With 10 years experience in the IP connectivity market we have built up a vast array of experience and knowledge that we can use to help your business achieve its goals. All services that we offer are business grade right from an ADSL connection right up to a fibre leased line. If you would like to discuss your needs in greater depth please call us on 0845 122 1746
ADSL and SDSL
What is ADSL?(Asymmetric Digital Subscriber Line)
ADSL is a broadband technology. It transforms a normal BT telephone line into a high speed broadband line. ADSL converts the line into a high speed connection. It is "asymmetric" because it provides faster downloads than uploads.
What is SDSL? (Symmetric Digital Subscriber Line)
Similar to ADSL, but offers the same speed in both directions. It is suited to users who need to upload large amounts of data.
What is VDSL? (Very High Speed Digital Subscriber Line)
VDSL can operate in symmetric or asymmetric mode, providing speeds of between 6 Mbps and 25 Mbps. VDSL is typically provided from a street cabinet which is directly linked by fibre to your local exchange, which can be difficult and expensive to install. It is not currently offered in the UK.
What is ADSL Max?
ADSL Max is the latest offering which provides a downstream speed of up to 8 Mbps. At the same time, it provides an upstream speed of up to 832 Kbps (448 Kbps for home packages). This technology was rolled out to the majority of exchanges in April 2006. Whereas with standard ADSL connections, where you usually sign up to a particular speed, eg 512k, 1Mb or 2Mb, ADSL Max will be a variable connection speed. This means that you sign up to 8 Mbps service - and the length / quality of your phone line will determine how much speed you actually receive.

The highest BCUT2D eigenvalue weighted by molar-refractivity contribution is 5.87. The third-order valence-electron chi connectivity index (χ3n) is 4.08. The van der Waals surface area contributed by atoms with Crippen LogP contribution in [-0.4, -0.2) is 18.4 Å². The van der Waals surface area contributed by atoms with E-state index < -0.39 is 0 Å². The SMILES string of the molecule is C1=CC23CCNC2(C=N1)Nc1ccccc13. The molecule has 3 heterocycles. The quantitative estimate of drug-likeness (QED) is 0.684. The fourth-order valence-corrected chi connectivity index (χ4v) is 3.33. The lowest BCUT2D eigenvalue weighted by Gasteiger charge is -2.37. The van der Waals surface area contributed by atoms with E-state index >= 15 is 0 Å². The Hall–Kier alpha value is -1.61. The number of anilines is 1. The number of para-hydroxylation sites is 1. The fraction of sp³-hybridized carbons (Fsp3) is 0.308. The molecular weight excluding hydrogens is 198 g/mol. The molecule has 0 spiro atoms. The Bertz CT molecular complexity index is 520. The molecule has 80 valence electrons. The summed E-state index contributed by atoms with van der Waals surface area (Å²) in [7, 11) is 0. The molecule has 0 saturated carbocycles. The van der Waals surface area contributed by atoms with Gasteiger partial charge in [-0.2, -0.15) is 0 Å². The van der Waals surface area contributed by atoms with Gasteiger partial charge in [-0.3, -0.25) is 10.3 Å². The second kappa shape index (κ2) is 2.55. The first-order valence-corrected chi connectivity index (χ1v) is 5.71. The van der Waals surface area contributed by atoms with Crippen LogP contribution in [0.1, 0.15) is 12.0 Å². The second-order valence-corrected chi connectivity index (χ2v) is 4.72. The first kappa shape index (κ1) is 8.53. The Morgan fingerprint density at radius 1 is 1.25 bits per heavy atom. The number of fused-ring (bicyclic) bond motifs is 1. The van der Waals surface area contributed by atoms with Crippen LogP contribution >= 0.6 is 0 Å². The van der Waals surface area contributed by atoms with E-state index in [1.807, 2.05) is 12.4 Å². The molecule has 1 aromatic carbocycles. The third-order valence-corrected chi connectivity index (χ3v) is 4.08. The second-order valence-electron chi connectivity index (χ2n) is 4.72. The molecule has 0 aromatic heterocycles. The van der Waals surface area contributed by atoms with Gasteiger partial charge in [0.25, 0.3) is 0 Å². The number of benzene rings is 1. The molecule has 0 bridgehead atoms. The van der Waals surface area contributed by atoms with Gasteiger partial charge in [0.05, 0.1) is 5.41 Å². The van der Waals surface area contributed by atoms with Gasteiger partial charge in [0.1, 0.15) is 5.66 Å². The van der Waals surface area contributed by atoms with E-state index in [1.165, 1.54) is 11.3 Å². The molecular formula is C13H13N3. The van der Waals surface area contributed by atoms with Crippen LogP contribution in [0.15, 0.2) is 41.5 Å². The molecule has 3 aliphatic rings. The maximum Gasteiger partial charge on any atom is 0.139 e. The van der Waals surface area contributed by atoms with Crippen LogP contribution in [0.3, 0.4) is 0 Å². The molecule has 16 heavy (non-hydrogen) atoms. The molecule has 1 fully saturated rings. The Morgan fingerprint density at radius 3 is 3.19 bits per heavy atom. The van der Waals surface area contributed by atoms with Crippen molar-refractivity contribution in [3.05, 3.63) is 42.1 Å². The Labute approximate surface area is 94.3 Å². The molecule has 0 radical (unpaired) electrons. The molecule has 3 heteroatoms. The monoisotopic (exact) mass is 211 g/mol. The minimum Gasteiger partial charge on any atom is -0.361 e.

What is ADSL2+?
ADSL2+ is another type of ADSL, this time providing speeds of up to 24 Mbps. ADSL Max can only provide speeds of up to 8Mbps, thus to obtain anything faster, ADSL2+ is the only way to go. The ADSL2+ service is not currently available in the UK through BT's network, although some ISPs are starting to offer ADSL2+ speeds of up to 24 Mbps over their own network (Be, UK Online etc).
Can I receive ADSL Max or ADSL2+?
All ADSL connections rely on two main "figures", that are unique to your phone line. These are known as SNR and Attenuation. SNR is how much signal you are receiving as opposed to noise on the line, and attenuation is how much loss of signal you have on the line. The SNR margin will often fluctuate at different times of the day, so it is difficult to monitor, whereas attenuation is fairly static, and depends on the actual length of your phone line between your premises and the BT exchange. For SNR margin, higher is better (meaning not much noise on the line), but for attenuation, lower is better (meaning not much loss of signal on the line).
How does ADSL work?
ADSL operates over your normal BT telephone line. This means that there is no need to dig up any roads to install it. The ADSL signal is carried by two modems - one in your premises, and one at your local BT telephone exchange (called a DSLAM). These modems use the existing copper telephone line to your premises, to achieve much higher speeds. A 'splitter' or micro-'filter' separates the telephone signal from the ADSL signal, so phone calls can be made at the same time as you are online without interference.
How fast is ADSL?
The speed of ADSL is typically between 256 Kbps and 8Mbps.
What are the key benefits of ADSL?
- A faster connection to the Internet - at least 5x the speed of a 56K dial-up modem. Web sites with feature rich pages will download virtually instantly, and downloads will take seconds/minutes not hours/days.
- An always on connection - so no need to waste time dialling up every time you want to go online.
- Flat monthly fee - no call charges for the time spent online, so you have unlimited access.
- Simultaneous phone usage - you can use the Internet and your phone at the same time. The ADSL service runs over your existing BT telephone line, so there is no need to pay for an extra phone line to be put in.